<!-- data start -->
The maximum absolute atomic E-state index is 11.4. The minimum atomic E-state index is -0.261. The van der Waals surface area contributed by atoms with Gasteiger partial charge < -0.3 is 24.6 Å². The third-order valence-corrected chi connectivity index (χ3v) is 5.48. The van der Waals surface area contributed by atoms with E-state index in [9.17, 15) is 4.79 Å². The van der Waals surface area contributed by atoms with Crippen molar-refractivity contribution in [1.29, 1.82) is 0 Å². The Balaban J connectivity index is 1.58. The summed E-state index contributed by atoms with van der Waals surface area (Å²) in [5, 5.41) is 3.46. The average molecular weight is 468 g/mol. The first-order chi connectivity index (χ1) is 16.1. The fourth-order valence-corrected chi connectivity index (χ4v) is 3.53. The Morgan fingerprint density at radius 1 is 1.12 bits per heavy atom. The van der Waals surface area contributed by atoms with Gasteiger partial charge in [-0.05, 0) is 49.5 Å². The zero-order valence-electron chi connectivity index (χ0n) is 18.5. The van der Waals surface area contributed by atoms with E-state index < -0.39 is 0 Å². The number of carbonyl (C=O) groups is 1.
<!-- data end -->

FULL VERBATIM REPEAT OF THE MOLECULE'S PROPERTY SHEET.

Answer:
The maximum absolute atomic E-state index is 11.4. The minimum atomic E-state index is -0.261. The van der Waals surface area contributed by atoms with Gasteiger partial charge < -0.3 is 24.6 Å². The third-order valence-corrected chi connectivity index (χ3v) is 5.48. The van der Waals surface area contributed by atoms with E-state index in [9.17, 15) is 4.79 Å². The van der Waals surface area contributed by atoms with Crippen molar-refractivity contribution in [1.29, 1.82) is 0 Å². The Balaban J connectivity index is 1.58. The summed E-state index contributed by atoms with van der Waals surface area (Å²) in [5, 5.41) is 3.46. The average molecular weight is 468 g/mol. The first-order chi connectivity index (χ1) is 16.1. The fourth-order valence-corrected chi connectivity index (χ4v) is 3.53. The Morgan fingerprint density at radius 1 is 1.12 bits per heavy atom. The van der Waals surface area contributed by atoms with Gasteiger partial charge in [-0.05, 0) is 49.5 Å². The zero-order valence-electron chi connectivity index (χ0n) is 18.5. The van der Waals surface area contributed by atoms with E-state index < -0.39 is 0 Å². The number of carbonyl (C=O) groups is 1.